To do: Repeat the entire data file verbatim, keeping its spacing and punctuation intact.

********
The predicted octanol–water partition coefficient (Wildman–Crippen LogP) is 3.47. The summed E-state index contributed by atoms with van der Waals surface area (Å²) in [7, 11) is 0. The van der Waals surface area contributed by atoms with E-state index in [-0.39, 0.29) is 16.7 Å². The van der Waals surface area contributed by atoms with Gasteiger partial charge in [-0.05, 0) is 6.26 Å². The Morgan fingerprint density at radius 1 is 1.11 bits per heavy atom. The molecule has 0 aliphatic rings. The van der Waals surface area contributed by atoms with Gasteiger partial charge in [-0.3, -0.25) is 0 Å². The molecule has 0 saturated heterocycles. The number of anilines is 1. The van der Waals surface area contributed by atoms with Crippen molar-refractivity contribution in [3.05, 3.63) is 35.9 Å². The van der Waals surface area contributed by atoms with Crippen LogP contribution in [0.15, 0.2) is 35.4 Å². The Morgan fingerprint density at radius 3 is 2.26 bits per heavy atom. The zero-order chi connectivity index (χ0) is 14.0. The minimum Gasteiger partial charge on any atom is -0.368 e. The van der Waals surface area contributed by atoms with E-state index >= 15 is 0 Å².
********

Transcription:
The predicted octanol–water partition coefficient (Wildman–Crippen LogP) is 3.47. The summed E-state index contributed by atoms with van der Waals surface area (Å²) in [7, 11) is 0. The van der Waals surface area contributed by atoms with E-state index in [-0.39, 0.29) is 16.7 Å². The van der Waals surface area contributed by atoms with Gasteiger partial charge in [-0.05, 0) is 6.26 Å². The Morgan fingerprint density at radius 1 is 1.11 bits per heavy atom. The molecule has 0 aliphatic rings. The van der Waals surface area contributed by atoms with Gasteiger partial charge in [-0.3, -0.25) is 0 Å². The molecule has 0 saturated heterocycles. The number of anilines is 1. The van der Waals surface area contributed by atoms with Crippen molar-refractivity contribution in [3.05, 3.63) is 35.9 Å². The van der Waals surface area contributed by atoms with Crippen LogP contribution in [0.15, 0.2) is 35.4 Å². The Morgan fingerprint density at radius 3 is 2.26 bits per heavy atom. The zero-order chi connectivity index (χ0) is 14.0. The minimum Gasteiger partial charge on any atom is -0.368 e. The van der Waals surface area contributed by atoms with E-state index >= 15 is 0 Å².